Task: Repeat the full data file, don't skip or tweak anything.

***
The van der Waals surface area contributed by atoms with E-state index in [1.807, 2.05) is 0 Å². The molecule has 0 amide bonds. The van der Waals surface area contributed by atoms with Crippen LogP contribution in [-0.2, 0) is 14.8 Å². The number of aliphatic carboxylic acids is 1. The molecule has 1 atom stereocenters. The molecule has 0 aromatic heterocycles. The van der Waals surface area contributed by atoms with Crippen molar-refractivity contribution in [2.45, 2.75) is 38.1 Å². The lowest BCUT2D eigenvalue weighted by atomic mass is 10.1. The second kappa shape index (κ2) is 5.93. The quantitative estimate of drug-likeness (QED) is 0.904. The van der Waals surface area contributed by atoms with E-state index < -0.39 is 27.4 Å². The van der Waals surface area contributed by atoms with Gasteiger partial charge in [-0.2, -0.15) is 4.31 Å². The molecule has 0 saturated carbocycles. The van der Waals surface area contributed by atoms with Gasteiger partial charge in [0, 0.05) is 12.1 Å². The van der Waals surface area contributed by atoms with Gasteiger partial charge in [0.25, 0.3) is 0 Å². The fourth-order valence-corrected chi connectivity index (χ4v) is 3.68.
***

The van der Waals surface area contributed by atoms with E-state index in [1.807, 2.05) is 0 Å². The molecule has 0 amide bonds. The van der Waals surface area contributed by atoms with Crippen LogP contribution in [-0.2, 0) is 14.8 Å². The number of aliphatic carboxylic acids is 1. The molecule has 1 atom stereocenters. The molecule has 0 aromatic heterocycles. The van der Waals surface area contributed by atoms with Crippen molar-refractivity contribution in [2.45, 2.75) is 38.1 Å². The lowest BCUT2D eigenvalue weighted by atomic mass is 10.1. The second kappa shape index (κ2) is 5.93. The quantitative estimate of drug-likeness (QED) is 0.904. The van der Waals surface area contributed by atoms with E-state index < -0.39 is 27.4 Å². The van der Waals surface area contributed by atoms with Gasteiger partial charge in [-0.2, -0.15) is 4.31 Å². The molecule has 0 saturated carbocycles. The van der Waals surface area contributed by atoms with Gasteiger partial charge in [0, 0.05) is 12.1 Å². The van der Waals surface area contributed by atoms with Gasteiger partial charge in [0.25, 0.3) is 0 Å². The fourth-order valence-corrected chi connectivity index (χ4v) is 3.68.